UNIVERSITY PARK, Pa. -- Cliche as it sounds, Christian Hackenberg really does make throwing the deep ball look easy. When he drops backs to throw these passes -- as he has to Geno Lewis and Allen Robinson for big gains this season -- his arm barely seems to move, and words generally used to describe long passes, such as fling or heave or launch, do not fit as descriptions.
It is more of a toss, maybe even a flick. Hackenberg flicks his elbow forward, and the ball spirals through the air for 40, 50 yards then lands perfectly on target, provoking a thought that likely has crossed many a Penn State fan's mind this year, and maybe has crossed through the brain to the vocal cords, the expression coming out as a loud and enthused, "My God, what an arm!"
Hackenberg threw a 54-yard pass to Lewis against Syracuse, a 45-yard pass to Robinson against Eastern Michigan and a 46-yard pass to Robinson against Central Florida. These weren't little swing passes that were turned into huge gains because of the wide receivers. These were longs balls, sailing about as far as the total yardage illustrates.
"He's a big, strong guy," Penn State coach Bill O'Brien said, "and he's got a strong arm."
While many of the highly recruited, strong-armed quarterbacks take private lessons for years, Hackenberg's father, Erick, taught him the nuances of throwing.
Erick played quarterback for two years at the University of Virginia, primarily as a third-stringer. He left school disenchanted and sold Lexus cars in Pennsylvania until a friend helped to convince him to re-enroll in school, this time at Susquehanna University. There, Erick threw for more than 3,000 yards in two years and ranks eighth all time in passing yards at the school.
He and his wife, Nikki, didn't pressure their son into football -- Christian Hackenberg continued to play baseball and basketball through his junior year of high school -- but he did want to ingrain the skills of proper footwork and elbow placement from a young age. Based on his experience and watching other quarterbacks, he knows that early habits stick and muscle memory can't easily be broken.
"If you see guys that have an 'A' arm, their mechanics and fundamentals are strong and they get their hips and lower body into it," Erick Hackenberg said. "They learn how to throw with their entire body; they're going to have an 'A' arm."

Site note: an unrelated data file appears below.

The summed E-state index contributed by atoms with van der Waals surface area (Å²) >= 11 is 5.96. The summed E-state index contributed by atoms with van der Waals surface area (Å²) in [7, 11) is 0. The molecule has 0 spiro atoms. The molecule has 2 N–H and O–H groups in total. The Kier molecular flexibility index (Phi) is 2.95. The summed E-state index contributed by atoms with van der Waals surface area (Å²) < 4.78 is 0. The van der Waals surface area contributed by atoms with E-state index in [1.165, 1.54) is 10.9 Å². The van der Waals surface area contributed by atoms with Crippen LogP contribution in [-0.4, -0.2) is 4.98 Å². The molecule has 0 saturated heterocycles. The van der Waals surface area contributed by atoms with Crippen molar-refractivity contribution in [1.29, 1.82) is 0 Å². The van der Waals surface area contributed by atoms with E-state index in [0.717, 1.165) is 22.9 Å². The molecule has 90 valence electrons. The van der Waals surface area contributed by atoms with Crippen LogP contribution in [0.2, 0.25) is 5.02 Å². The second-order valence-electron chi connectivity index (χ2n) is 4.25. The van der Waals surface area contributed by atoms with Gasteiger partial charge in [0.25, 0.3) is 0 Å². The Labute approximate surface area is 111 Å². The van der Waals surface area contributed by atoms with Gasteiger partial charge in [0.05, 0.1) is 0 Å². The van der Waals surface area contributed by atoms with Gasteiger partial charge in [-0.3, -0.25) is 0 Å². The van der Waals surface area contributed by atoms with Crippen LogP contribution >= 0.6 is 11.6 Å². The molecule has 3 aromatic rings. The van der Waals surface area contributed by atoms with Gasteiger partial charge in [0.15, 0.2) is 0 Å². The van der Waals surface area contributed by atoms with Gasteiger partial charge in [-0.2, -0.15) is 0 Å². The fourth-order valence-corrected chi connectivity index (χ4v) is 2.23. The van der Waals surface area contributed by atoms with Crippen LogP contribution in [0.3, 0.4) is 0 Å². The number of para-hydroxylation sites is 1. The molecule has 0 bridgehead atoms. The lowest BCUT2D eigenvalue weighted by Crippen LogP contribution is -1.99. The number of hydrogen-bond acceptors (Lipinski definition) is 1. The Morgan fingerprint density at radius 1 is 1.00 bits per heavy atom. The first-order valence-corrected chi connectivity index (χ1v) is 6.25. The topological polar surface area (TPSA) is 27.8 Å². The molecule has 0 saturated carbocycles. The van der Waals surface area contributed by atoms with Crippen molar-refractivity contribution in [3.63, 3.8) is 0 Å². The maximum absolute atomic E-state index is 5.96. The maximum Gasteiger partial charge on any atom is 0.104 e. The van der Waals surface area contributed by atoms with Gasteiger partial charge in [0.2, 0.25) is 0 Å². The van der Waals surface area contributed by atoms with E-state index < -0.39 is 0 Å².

To mold his son's arm, Erick Hackenberg had him strengthen his leg and core muscles. He had him learn how to position his feet for given throws and situations. He always had him keep that release as swift as possible.
Part of young Hackenberg's throwing skill was natural. As a 10-year-old, he was pitching against 12-year-olds. The power he had cultivated in that sport translated to football.
At Fork Union Military Academy, where Hackenberg played high school football the past couple of years, coach Micky Sullivan said he didn't have receivers who could run fast enough to get the ball when Hackenberg threw deep.
"He has the uncanny ability to do things that people can't do with arm strength," Sullivan said.
So how far exactly can he throw and how much farther can he go? Sullivan remembers watching Hackenberg stand on the 50 and throw the ball into the end zone with ease. In Hackenberg's junior year at Fork Union, Erick Hackenberg remembers his son throwing a pass for about 67 yards. The wide receiver dropped it.
The physical limits of a quarterback's arm seem to top out around 65-70 yards.
Unlike most feats of physical prowess, little exists in the way of cataloguing the longest football throws, this particular record being unofficially decided by boasts on message boards and YouTube videos.
A few months ago, Slate's Josh Levin set out to find the longest throw in football history. He watched the video of a college-aged Kordell Stewart throw a desperation pass for Colorado that appeared to travel about 70 yards. He read a story about early 1990s Syracuse quarterback Kevin Mason throwing for 80. He found the results from an old NFL quarterback challenge in which Vinny Testaverde threw for 80 and Randall Cunningham for 71.
Hackenberg said he has no idea how far he can throw the ball and estimated his farthest throw at 60-65 yards.
O'Brien is just pleased to have a quarterback with a strong arm, one he believes will get stronger as Hackenberg continues to refine his fundamentals and add strength.
"His arm strength will continue to improve as he becomes stronger himself," O'Brien said. "He's only 18-years-old and, as he gets more into our weight program, he will continue to get stronger."
By the numbers
Mark Dent: email@example.com, 412-439-3791 and Twitter @mdent05.